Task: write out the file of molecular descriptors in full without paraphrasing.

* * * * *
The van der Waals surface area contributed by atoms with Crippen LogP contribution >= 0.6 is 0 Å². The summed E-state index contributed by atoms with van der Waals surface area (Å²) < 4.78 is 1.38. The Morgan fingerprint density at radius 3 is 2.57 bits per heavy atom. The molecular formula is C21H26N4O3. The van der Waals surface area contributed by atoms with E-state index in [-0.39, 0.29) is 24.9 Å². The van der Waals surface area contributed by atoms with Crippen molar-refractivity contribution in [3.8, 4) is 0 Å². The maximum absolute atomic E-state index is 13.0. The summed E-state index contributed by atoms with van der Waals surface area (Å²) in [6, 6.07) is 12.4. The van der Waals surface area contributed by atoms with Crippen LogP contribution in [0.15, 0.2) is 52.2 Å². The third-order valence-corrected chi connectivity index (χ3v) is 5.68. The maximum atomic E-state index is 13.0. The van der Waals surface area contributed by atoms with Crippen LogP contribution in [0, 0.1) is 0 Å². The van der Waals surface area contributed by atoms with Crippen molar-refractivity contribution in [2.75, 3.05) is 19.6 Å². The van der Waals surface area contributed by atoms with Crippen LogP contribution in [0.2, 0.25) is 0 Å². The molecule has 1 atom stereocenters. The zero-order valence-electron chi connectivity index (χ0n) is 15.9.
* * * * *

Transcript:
The van der Waals surface area contributed by atoms with Crippen LogP contribution >= 0.6 is 0 Å². The summed E-state index contributed by atoms with van der Waals surface area (Å²) < 4.78 is 1.38. The Morgan fingerprint density at radius 3 is 2.57 bits per heavy atom. The molecular formula is C21H26N4O3. The van der Waals surface area contributed by atoms with E-state index in [-0.39, 0.29) is 24.9 Å². The van der Waals surface area contributed by atoms with Crippen molar-refractivity contribution in [3.8, 4) is 0 Å². The maximum absolute atomic E-state index is 13.0. The summed E-state index contributed by atoms with van der Waals surface area (Å²) in [6, 6.07) is 12.4. The van der Waals surface area contributed by atoms with Crippen LogP contribution in [0.15, 0.2) is 52.2 Å². The third-order valence-corrected chi connectivity index (χ3v) is 5.68. The maximum atomic E-state index is 13.0. The van der Waals surface area contributed by atoms with Crippen LogP contribution in [0, 0.1) is 0 Å². The van der Waals surface area contributed by atoms with Crippen molar-refractivity contribution in [2.75, 3.05) is 19.6 Å². The van der Waals surface area contributed by atoms with Crippen LogP contribution in [0.2, 0.25) is 0 Å². The molecule has 1 atom stereocenters. The zero-order valence-electron chi connectivity index (χ0n) is 15.9.